Article Text

Randomised trial of a serious illness decision aid (Plan Well Guide) for patients and their substitute decision-makers to improve engagement in advance care planning
  1. Michelle Howard1,
  2. Dawn Elston1,
  3. Sayem Borhan2,
  4. Abe Hafid1,
  5. Neha Arora1,
  6. Ruth Forbes3,
  7. Carrie Bernard1,4 and
  8. Daren K Heyland5
  1. 1 Department of Family Medicine, McMaster University Faculty of Health Sciences, Hamilton, Ontario, Canada
  2. 2 Health Research Methods, Evidence, and Impact, McMaster University Faculty of Health Sciences, Hamilton, Ontario, Canada
  3. 3 School of Nursing, McMaster University Faculty of Health Sciences, Hamilton, Ontario, Canada
  4. 4 Department of Family and Community Medicine, University of Toronto Faculty of Medicine, Toronto, Ontario, Canada
  5. 5 Department of Critical Care Medicine, Queen's University Faculty of Health Sciences, Kingston, Ontario, Canada
  1. Correspondence to Michelle Howard, Department of Family Medicine, McMaster University Faculty of Health Sciences, Hamilton, Canada; mhoward{at}


Objective To evaluate the feasibility and efficacy of a serious illness decision aid (Plan Well Guide) in increasing the engagement of substitute decision-makers (SDM) in advance care planning (ACP).

Methods This trial was conducted (2017–2019) in outpatient settings in Ontario, Canada, aiming to recruit 90 dyads of patients aged 65 years and older at high risk of needing future medical decisions and their SDM. Participants were randomised to receive the intervention immediately or to a 3-month wait period. The Plan Well Guide was administered to the patient and SDM by a facilitator. Outcomes were change on the validated 17-item SDM ACP Engagement Survey (primary) and 15-item patient ACP Engagement Survey (secondary).

Results Of 136 dyads approached, 58 consented and were randomised and 45 completed the study (28 immediate intervention, 17 delayed intervention). The trial was stopped early because of difficulties with enrolling and following up participants. The mean changes on the SDM ACP Engagement Survey and the patient ACP Engagement Survey favoured the first group but were not statistically significant (mean difference (MD)=+0.2 (95% CI: −0.3 to 0.6) and MD=+0.4 (95% CI: −0.1 to 0.8), respectively). In a post-hoc subgroup analysis, significant treatment effects were seen in SDMs with a lower-than-median baseline score compared with those at or above the median.

Conclusions In this statistically underpowered randomised trial, differences in SDM ACP engagement between groups were small. Further information is needed to overcome recruitment challenges and to identify people most likely to benefit from the Plan Well Guide.

Trial registration number NCT03239639

  • clinical decisions
  • communication
  • end of life care
  • terminal care

Data availability statement

Data from this study are available upon reasonable request.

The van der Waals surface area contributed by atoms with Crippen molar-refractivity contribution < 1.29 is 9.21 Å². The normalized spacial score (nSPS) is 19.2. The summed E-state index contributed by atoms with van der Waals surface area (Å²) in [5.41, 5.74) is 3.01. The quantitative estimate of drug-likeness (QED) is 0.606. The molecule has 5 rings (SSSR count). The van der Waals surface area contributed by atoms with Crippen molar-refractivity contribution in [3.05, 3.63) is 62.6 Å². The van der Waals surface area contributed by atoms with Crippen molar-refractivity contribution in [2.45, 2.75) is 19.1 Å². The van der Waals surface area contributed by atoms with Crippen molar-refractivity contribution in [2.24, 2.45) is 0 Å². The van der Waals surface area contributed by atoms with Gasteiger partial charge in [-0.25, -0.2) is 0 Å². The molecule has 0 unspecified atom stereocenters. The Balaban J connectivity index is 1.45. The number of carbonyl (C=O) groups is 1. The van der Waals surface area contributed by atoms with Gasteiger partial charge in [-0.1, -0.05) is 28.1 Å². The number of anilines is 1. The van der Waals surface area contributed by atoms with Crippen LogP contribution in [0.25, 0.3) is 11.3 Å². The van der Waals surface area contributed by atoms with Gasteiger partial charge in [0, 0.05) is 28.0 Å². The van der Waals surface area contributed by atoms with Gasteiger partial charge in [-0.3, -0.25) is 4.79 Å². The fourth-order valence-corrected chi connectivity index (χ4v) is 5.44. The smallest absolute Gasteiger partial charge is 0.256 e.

This is an open access article distributed in accordance with the Creative Commons Attribution Non Commercial (CC BY-NC 4.0) license, which permits others to distribute, remix, adapt, build upon this work non-commercially, and license their derivative works on different terms, provided the original work is properly cited, appropriate credit is given, any changes made indicated, and the use is non-commercial. See:

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Data availability statement

Data from this study are available upon reasonable request.

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  • Contributors MH and DKH conceived of the study. MH wrote the paper. RF, DE, AH and NA collected data. MH, CB, SB, DE, AH, RF and NA contributed to interpretation of results. SB conducted statistical analyses. MH, CB, SB, DE, RF, AH, NA and DKH critically revised the manuscript and approved the final version for submission.

  • Funding This work was supported by the Canadian Institutes of Health Research grant number PHE-135930. The funder had no role in the design of the study, collection, management, analysis or interpretation of data, writing of any reports or the decision to submit any report for publication.

  • Competing interests None declared.

  • Provenance and peer review Not commissioned; externally peer reviewed.

  • Supplemental material This content has been supplied by the author(s). It has not been vetted by BMJ Publishing Group Limited (BMJ) and may not have been peer-reviewed. Any opinions or recommendations discussed are solely those of the author(s) and are not endorsed by BMJ. BMJ disclaims all liability and responsibility arising from any reliance placed on the content. Where the content includes any translated material, BMJ does not warrant the accuracy and reliability of the translations (including but not limited to local regulations, clinical guidelines, terminology, drug names and drug dosages), and is not responsible for any error and/or omissions arising from translation and adaptation or otherwise.